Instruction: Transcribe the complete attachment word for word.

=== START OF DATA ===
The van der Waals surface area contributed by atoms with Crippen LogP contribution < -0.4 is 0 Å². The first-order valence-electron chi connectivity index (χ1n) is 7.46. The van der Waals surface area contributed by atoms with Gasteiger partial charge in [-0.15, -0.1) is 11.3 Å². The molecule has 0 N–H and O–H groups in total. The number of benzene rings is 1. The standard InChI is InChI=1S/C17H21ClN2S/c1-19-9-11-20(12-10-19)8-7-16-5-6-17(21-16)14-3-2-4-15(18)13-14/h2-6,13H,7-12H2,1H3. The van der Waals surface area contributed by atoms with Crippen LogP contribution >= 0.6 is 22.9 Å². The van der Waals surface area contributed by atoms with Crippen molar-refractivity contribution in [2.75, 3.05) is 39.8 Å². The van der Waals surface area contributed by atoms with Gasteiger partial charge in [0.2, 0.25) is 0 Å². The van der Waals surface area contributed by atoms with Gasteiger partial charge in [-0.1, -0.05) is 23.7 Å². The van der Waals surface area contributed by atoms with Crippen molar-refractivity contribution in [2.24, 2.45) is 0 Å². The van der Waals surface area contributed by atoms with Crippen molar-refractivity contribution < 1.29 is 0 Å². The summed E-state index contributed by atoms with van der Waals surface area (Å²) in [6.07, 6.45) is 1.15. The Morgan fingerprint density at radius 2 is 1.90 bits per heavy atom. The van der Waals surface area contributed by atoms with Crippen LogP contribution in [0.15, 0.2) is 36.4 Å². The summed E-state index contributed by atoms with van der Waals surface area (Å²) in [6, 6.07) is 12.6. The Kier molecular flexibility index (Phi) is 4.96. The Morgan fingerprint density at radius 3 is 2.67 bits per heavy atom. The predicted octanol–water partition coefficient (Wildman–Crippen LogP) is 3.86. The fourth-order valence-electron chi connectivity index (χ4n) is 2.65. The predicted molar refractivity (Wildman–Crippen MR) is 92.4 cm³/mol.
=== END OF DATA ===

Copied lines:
The van der Waals surface area contributed by atoms with Crippen LogP contribution < -0.4 is 0 Å². The first-order valence-electron chi connectivity index (χ1n) is 7.46. The van der Waals surface area contributed by atoms with Gasteiger partial charge in [-0.15, -0.1) is 11.3 Å². The molecule has 0 N–H and O–H groups in total. The number of benzene rings is 1. The standard InChI is InChI=1S/C17H21ClN2S/c1-19-9-11-20(12-10-19)8-7-16-5-6-17(21-16)14-3-2-4-15(18)13-14/h2-6,13H,7-12H2,1H3. The van der Waals surface area contributed by atoms with Crippen LogP contribution >= 0.6 is 22.9 Å². The van der Waals surface area contributed by atoms with Crippen molar-refractivity contribution in [2.75, 3.05) is 39.8 Å². The van der Waals surface area contributed by atoms with Gasteiger partial charge in [0.2, 0.25) is 0 Å². The van der Waals surface area contributed by atoms with Gasteiger partial charge in [-0.1, -0.05) is 23.7 Å². The van der Waals surface area contributed by atoms with Crippen molar-refractivity contribution in [2.24, 2.45) is 0 Å². The van der Waals surface area contributed by atoms with Crippen molar-refractivity contribution < 1.29 is 0 Å². The summed E-state index contributed by atoms with van der Waals surface area (Å²) in [6.07, 6.45) is 1.15. The Morgan fingerprint density at radius 2 is 1.90 bits per heavy atom. The van der Waals surface area contributed by atoms with Crippen LogP contribution in [0.15, 0.2) is 36.4 Å². The summed E-state index contributed by atoms with van der Waals surface area (Å²) in [6, 6.07) is 12.6. The Kier molecular flexibility index (Phi) is 4.96. The Morgan fingerprint density at radius 3 is 2.67 bits per heavy atom. The predicted octanol–water partition coefficient (Wildman–Crippen LogP) is 3.86. The fourth-order valence-electron chi connectivity index (χ4n) is 2.65. The predicted molar refractivity (Wildman–Crippen MR) is 92.4 cm³/mol.